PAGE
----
China book doctor helps patients turn over new leaf
By Kitty Bu and Hanna Rantala
BEIJING (Reuters Life!) - Sixty-year-old Du Weisheng likes to call himself a doctor, whose time-ravaged patients are frail, often crumble at a touch and sometimes get chewed by rats.
Du preserves and restores books and scripts that are hundreds of years old at China's National Library, performing a job that is fast becoming as rare as the tomes he rescues.
Only three top universities in Beijing offer degrees in restoring ancient books and there are fewer than 150 people in China that still do this for a living.
The library is home to two million books, a third of which require fixing and some 100,000 are in very bad condition, says Du, a researcher at the rare books division. And there is only so much he and his team of 19 can do.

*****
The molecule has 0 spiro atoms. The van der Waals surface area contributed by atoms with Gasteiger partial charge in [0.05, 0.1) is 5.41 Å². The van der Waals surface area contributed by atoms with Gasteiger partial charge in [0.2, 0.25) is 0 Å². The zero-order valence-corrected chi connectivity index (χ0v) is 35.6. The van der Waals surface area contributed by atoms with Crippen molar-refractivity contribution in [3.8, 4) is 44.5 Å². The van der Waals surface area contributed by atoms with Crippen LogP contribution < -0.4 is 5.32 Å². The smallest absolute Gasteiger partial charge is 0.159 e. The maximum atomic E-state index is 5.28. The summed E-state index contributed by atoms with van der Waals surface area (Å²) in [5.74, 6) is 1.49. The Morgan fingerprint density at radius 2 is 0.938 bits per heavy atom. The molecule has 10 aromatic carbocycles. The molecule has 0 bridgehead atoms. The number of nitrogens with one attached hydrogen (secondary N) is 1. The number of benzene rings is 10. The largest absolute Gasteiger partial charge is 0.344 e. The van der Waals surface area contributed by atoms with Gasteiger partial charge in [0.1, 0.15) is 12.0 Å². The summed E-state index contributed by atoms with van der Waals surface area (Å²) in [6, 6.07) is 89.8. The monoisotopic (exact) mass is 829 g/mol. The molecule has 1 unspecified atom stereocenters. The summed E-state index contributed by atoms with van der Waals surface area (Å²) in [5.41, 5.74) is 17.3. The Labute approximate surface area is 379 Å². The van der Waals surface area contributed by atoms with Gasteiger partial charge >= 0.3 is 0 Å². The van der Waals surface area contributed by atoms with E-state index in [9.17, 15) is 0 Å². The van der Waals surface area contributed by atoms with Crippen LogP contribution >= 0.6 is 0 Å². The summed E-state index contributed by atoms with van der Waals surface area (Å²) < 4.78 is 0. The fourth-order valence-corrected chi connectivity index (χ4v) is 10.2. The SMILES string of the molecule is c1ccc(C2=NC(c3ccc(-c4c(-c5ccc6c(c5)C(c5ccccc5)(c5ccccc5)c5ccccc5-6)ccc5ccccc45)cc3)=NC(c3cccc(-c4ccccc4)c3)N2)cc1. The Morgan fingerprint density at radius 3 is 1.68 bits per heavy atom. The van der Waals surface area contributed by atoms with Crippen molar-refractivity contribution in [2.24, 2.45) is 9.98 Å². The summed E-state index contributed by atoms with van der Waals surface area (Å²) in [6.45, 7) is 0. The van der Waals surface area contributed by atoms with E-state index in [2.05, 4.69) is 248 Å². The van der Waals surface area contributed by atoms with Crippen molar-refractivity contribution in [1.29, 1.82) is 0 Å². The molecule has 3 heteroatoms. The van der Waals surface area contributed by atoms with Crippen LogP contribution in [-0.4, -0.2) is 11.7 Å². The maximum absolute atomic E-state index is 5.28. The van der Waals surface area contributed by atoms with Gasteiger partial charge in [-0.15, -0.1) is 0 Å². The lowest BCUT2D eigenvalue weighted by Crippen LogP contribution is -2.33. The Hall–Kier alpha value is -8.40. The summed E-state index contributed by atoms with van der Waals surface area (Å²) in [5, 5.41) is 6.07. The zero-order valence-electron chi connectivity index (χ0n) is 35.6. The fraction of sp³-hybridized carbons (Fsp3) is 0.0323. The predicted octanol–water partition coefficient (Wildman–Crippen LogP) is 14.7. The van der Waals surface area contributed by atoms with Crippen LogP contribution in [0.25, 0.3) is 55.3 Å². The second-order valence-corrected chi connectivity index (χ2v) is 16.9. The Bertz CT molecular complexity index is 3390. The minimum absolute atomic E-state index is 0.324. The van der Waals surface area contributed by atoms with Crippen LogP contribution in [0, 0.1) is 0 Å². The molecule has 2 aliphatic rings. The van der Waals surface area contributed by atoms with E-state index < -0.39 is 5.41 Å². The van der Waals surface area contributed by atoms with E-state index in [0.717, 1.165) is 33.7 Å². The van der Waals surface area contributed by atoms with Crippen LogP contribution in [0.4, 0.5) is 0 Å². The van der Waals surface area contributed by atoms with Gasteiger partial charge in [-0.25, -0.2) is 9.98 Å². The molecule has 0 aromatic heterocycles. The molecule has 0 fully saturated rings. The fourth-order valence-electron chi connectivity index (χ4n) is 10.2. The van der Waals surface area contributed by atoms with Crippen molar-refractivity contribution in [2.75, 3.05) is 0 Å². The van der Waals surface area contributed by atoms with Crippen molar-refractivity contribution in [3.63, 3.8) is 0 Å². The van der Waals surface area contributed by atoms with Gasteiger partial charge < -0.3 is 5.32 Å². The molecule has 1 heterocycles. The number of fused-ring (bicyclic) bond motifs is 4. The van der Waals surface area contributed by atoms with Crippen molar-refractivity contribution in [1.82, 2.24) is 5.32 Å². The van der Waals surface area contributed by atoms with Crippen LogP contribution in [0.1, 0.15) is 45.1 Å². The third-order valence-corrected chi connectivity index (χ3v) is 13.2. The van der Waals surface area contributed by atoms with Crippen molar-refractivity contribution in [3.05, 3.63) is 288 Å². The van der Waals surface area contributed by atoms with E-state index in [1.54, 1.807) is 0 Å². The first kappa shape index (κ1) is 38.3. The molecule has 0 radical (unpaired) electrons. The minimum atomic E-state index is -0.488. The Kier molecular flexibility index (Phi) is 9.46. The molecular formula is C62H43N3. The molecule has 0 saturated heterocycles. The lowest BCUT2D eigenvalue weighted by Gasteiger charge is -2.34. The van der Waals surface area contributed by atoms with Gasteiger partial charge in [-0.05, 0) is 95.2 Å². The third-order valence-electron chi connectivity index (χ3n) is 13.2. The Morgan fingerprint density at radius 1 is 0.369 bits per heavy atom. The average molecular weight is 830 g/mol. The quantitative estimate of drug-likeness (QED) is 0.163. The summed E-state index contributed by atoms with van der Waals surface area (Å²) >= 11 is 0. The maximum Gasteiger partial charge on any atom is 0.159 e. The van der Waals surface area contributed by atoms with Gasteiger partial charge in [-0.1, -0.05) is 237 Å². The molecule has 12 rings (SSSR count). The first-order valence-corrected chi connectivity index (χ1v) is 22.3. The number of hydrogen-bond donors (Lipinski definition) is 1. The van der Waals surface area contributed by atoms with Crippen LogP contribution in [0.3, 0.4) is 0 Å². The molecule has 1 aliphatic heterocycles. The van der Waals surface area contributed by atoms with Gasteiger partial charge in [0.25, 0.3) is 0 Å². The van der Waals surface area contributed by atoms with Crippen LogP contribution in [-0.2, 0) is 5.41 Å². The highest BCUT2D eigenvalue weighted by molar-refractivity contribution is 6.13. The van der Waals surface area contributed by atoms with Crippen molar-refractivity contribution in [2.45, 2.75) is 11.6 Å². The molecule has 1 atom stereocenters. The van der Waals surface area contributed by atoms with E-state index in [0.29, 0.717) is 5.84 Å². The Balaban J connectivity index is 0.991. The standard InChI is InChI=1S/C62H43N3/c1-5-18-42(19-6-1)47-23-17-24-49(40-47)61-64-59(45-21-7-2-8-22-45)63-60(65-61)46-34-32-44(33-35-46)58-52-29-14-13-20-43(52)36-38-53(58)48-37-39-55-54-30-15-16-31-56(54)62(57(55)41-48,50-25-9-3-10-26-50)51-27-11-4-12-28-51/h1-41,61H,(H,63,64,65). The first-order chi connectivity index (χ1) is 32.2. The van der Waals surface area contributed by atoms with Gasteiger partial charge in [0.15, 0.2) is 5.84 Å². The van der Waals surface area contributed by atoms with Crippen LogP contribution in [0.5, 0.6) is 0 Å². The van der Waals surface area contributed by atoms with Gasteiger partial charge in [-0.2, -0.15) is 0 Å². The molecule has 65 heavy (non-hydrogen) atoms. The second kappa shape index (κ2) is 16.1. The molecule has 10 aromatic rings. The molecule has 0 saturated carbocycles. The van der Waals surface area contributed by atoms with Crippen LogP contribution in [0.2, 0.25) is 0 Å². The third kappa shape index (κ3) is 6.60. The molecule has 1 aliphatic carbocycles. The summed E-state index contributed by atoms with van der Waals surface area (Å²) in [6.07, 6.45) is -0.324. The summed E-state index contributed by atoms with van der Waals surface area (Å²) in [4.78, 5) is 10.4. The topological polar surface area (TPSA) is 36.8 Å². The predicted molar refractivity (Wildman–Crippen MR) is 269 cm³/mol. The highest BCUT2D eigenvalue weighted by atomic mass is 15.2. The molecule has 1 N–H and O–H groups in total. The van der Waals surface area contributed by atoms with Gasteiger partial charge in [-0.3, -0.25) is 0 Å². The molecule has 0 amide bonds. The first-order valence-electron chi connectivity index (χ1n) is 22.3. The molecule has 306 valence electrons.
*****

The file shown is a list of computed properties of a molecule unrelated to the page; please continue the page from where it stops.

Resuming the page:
"We fix about 1,000 books per year and the best we can do is no more than 2,000. This means it's going to take us a very, very long time before we can finish this task," he told Reuters.
Du joined the rare book division of the National Library in 1974, leaving the military service for an office job he hoped would be less rigorous.
Since then, he has participated in restoring 161 volumes of the 600-year-old Yongle Encyclopaedia, considered one of the most valuable historical documents for Chinese history studies, as well as helping to rescue manuscripts from the oasis Silk Road city of Dunhuang written between the 5th and 11th centuries.
Du has also fixed nearly 5,000 ancient books himself, and says the way paper used to be made in China is a big factor in the erosion of ancient texts. Continued...